05 Jul 2002
The European Space Agency's first small satellite has beamed back its latest set of spectacular images of the Earth's surface.
Weighing only 97 kg and having dimensions 60x60x80 cm, PROBA includes some of the most advanced on-board processing technology ever used on satellites to provide full autonomous operation. It operates with limited intervention from the ground, autonomously performing everyday tasks such as navigation.
The detailed images are all thanks to a compact high-resolution imaging spectrometer (CHRIS). At 14 kg, this is the largest piece of kit on PROBA and was developed by SIRA, UK.
CHRIS provides multispectral data of the Earth's surface reflectance in the visible and near-infrared spectral regions. The spectral bands are fully programmable within the range 415 to 1050 nm and up to 19 frequency bands can be acquired simultaneously at full resolution. Each band has a spectral resolution of 5 to 12 nm and a spatial resolution of 20 m at nadir (the lowest point directly below the satellite).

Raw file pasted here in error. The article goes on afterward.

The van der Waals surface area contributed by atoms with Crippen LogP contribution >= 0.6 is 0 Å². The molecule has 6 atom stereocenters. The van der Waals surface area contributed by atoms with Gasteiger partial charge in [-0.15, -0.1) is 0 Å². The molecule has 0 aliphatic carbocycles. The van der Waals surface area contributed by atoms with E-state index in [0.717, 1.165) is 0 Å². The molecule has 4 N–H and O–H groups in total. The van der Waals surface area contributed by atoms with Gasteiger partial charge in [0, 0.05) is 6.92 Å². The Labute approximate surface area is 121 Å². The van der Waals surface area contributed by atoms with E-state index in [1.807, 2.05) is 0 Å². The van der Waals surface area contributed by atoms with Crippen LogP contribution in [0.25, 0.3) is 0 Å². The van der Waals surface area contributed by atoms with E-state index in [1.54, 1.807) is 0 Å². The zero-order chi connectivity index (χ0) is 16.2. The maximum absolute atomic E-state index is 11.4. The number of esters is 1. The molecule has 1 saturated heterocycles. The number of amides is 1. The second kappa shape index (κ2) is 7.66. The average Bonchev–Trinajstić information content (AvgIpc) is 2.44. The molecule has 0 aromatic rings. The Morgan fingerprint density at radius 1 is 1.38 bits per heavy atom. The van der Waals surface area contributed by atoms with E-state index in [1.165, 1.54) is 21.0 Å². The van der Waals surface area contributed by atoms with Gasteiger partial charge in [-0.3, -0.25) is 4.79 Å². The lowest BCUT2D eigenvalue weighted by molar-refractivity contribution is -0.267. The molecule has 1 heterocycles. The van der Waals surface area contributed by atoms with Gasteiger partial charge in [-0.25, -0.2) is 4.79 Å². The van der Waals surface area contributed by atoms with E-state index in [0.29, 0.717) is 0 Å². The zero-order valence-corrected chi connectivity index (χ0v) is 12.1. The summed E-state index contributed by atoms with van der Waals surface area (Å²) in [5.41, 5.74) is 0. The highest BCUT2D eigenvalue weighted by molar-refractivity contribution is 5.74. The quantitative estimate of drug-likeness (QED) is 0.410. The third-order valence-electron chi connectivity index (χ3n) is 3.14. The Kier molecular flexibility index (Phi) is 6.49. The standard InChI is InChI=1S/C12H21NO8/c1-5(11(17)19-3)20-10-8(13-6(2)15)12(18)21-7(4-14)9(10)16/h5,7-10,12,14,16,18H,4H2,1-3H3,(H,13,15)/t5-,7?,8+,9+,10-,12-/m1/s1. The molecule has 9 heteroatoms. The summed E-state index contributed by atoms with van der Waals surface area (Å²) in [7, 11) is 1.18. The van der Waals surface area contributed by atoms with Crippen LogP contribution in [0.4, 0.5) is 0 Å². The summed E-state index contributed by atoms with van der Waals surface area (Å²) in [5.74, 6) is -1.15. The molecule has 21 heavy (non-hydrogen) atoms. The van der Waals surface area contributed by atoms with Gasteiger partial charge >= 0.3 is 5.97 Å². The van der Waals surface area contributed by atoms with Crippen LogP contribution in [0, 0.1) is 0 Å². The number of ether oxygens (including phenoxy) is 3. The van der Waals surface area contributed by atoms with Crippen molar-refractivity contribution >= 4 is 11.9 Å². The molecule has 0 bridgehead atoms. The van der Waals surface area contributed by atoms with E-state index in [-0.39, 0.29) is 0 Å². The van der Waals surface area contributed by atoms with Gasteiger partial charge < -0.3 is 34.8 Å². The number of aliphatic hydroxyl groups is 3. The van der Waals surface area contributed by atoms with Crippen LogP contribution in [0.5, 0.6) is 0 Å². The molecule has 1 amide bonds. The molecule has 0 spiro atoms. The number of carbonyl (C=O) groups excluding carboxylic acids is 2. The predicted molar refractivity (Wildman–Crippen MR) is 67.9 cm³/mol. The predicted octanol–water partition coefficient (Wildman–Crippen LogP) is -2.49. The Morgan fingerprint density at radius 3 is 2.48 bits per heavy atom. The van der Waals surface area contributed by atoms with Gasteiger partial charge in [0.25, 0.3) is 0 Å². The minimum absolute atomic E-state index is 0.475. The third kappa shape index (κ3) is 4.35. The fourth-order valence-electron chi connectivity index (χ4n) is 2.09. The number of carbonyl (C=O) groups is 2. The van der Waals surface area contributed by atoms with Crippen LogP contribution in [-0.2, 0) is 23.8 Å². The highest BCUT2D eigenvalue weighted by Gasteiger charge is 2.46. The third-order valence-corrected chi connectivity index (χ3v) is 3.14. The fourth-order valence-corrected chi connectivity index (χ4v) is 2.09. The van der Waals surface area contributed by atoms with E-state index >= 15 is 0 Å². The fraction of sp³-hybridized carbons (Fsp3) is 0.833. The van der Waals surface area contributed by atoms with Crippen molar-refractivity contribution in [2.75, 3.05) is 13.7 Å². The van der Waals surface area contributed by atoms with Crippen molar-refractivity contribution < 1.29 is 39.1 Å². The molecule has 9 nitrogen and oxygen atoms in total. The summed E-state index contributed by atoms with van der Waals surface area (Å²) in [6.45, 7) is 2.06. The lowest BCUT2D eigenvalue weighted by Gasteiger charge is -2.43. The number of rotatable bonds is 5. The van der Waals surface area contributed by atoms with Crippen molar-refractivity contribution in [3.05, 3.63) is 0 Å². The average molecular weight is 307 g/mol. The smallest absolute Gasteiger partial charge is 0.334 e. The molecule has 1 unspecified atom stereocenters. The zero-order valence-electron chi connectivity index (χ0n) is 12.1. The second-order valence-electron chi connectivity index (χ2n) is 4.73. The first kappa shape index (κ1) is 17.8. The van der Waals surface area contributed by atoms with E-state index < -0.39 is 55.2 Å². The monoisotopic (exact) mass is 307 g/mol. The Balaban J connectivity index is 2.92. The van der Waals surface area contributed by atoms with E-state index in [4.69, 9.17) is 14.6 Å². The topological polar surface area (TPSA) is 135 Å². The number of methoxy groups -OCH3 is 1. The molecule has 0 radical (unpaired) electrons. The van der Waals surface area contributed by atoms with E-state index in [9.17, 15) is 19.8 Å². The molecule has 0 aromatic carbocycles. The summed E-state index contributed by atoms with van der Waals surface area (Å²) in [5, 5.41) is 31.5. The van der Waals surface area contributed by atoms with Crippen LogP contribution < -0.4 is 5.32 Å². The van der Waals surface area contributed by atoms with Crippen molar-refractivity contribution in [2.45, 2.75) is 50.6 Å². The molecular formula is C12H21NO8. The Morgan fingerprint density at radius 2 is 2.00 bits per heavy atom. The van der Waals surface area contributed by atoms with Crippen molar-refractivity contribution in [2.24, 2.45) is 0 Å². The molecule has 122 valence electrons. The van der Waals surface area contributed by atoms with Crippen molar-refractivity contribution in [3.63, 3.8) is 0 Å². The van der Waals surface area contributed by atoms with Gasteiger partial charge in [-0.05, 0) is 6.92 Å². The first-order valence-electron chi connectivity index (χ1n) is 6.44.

Other instruments in the payload include: a high-resolution camera; a wide-angle camera; a space radiation environment monitor and a debris in-orbit evaluator. PROBA is also the first satellite to use an autonomous star-tracker as the only source of altitude measurements.
PROBA is an ESA demonstrator satellite and is set to lead the way for future "small" missions.
Jacqueline Hewett is news reporter on Optics.org and Opto & Laser Europe magazine.